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Does coffee contain tannins? And are they good for you

Does coffee contain tannins? Where are they found? Are they dangerous, or are there side effects?

We’ll be covering all of this and more. You’ll learn all the essentials about tannins in your coffee.

coffee tannins

Does coffee contain tannins?

Most coffee does indeed contain tannins. Two main factors affect the amount of tannins in your coffee: the type of coffee beans/how long and at how high a temperature the beans were roasted and the brewing method.

1. Types of Coffee

Generally speaking, the lighter the roast and the higher the altitude at which the coffee is grown, the higher the concentration of tannins will be. Coffee grown in soil that is volcanic (and therefore rich in minerals) will also be higher in tannins.

For instance, Arabica beans have less acid than robusta beans, even though arabica beans often taste more acidic. Decaffeinated arabica also has 3-9 percent less acid than regular arabica.

Green coffee beans have minimal acids, but the roasting process increases the tannin levels significantly. Dry roasted coffee has lower levels of tannins than washed coffee (wet-processed coffee).

2. How you Brew

Coffee that is brewed for longer – say more than 10 minutes – has a lower level of tannins than coffee that is brewed for just a few minutes. Dark roasts may taste stronger, but they have less acid.

If you want to brew coffee for lower acid content, try cold brewing. Cold brewing helps reduce acids that are extracted from the coffee.

On a side note, the finer the grind, the higher the level of tannins.

What are tannins?

Tannins are plant compounds that are otherwise known as polyphenols. They are known for bringing a bitter or astringent flavor to foods.

Where they are found

Tannins are naturally present in legumes, nuts, berries, pomegranates, smoked foods, wine, beer, chocolate, and certain herbs and spices.

Are tannins dangerous?

As with most things, excess amounts of tannins can irritate the lining of the stomach and cause vomiting, liver damage, or nausea.

Possible Benefits of Tannins

1. Tannins can have antioxidant effects

Tannins bring antioxidant activity to the body, which some studies say may have potential benefits for fighting cancer and cardiovascular diseases. Tannins are excellent for attacking free radicals, which otherwise might damage cell membranes, which can lead to inflammation.

2. Tannins can have antimicrobial effects

The very fact that tannins bind to iron means that they have been shown to have antimicrobial effects. This is particularly true for inhibiting the growth of gastrointestinal bacteria.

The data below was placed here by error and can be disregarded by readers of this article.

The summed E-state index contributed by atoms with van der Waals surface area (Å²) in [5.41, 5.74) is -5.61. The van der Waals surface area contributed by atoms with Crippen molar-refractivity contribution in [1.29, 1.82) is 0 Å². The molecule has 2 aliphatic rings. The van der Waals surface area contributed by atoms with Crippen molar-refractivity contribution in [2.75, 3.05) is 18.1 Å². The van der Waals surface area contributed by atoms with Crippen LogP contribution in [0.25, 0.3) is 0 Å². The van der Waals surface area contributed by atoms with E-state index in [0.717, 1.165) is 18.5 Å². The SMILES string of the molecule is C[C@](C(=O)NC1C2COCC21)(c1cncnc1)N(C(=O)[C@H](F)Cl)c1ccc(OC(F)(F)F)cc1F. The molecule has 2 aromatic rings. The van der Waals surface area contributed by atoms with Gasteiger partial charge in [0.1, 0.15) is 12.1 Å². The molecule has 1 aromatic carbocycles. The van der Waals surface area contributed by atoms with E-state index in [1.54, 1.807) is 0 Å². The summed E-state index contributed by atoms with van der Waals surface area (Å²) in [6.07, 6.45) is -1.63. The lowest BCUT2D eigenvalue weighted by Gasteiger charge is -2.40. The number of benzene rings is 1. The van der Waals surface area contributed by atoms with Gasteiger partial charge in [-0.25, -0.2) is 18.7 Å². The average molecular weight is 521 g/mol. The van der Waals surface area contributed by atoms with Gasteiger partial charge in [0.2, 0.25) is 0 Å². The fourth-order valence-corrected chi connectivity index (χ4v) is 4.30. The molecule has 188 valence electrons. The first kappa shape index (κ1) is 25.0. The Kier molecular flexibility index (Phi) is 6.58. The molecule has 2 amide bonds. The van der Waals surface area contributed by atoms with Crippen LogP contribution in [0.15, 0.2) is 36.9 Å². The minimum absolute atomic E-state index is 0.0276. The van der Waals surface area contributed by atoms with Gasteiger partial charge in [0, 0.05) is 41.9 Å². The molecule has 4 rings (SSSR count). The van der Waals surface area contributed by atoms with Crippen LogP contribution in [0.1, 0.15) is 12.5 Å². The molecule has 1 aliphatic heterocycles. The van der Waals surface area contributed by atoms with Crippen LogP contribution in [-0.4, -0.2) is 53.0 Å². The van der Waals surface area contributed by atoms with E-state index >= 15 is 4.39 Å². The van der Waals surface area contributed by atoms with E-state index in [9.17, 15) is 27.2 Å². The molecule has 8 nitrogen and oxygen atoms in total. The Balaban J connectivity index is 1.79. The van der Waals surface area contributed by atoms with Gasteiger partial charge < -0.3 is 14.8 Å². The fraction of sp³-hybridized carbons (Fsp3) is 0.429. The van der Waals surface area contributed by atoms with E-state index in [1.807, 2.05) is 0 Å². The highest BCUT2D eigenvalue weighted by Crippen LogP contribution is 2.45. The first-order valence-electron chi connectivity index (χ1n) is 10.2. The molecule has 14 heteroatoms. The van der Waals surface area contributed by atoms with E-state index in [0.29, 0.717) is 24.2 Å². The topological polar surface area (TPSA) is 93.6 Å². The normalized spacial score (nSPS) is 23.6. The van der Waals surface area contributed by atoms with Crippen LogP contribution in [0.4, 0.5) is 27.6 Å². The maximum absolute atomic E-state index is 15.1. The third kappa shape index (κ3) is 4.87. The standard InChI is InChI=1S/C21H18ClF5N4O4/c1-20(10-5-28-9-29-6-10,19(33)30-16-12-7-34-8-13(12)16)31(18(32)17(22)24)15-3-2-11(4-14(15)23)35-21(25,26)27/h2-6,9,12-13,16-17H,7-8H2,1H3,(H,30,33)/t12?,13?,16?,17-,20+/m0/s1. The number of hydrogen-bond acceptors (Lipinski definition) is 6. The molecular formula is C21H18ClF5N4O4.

3. But they’re beneficial to gut bacteria at the same time

Tannins help strengthen the barrier formed by the walls of our intestines. This means syndromes such as leaky gut have less chance to take hold. Tannins have also been found to reduce inflammatory stress in the colon.

Drawbacks of Tannins

1. Lowers the amount of iron you can absorb

Some studies have shown that tannins can affect the body’s ability to absorb iron, leading to an iron deficiency. However, it would seem that people whose iron absorption is most affected are those who already have low stores of iron in the body.

If iron levels are a concern for you, you can take iron supplements to counteract iron reduction due to tannins. You can also eat or drink items rich in vitamin C while consuming tannins, as vitamin C helps us absorb more iron from the foods we eat.

2. Bitter taste

Tannins do bring a bitter taste to your coffee. However, you can impact on this by adding a pinch of salt to the pot when brewing your coffee. Slow brewing (with a system like the one here: Uno Casa) can also decrease the amount of bitterness in your coffee.

3. Can cause nausea

Excessive amounts of tannins can cause nausea, particularly if you consume tannins on an empty stomach. However, tannins in tea are more likely to cause nausea than tannins in coffee. Furthermore, eating something beforehand, or with your coffee, will also help reduce any risk of nausea.


In conclusion, you can see that tannins bring many benefits with a few drawbacks, which can be avoided in most cases.

Drinking coffee in moderation and choosing a cold-brewed Arabica blend can bring you coffee lower in tannins, which is particularly appropriate if you are a heavy coffee drinker.

However, if coffee is an occasional beverage for you, you can drink various types of coffee as you like without being overly concerned about the tannin content.

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About Shabbir

Shabbir is the Chief Caffeine Officer at Coffee In My Veins. When he's not weighing out coffee beans for his next brew, you can find him writing about his passion: coffee.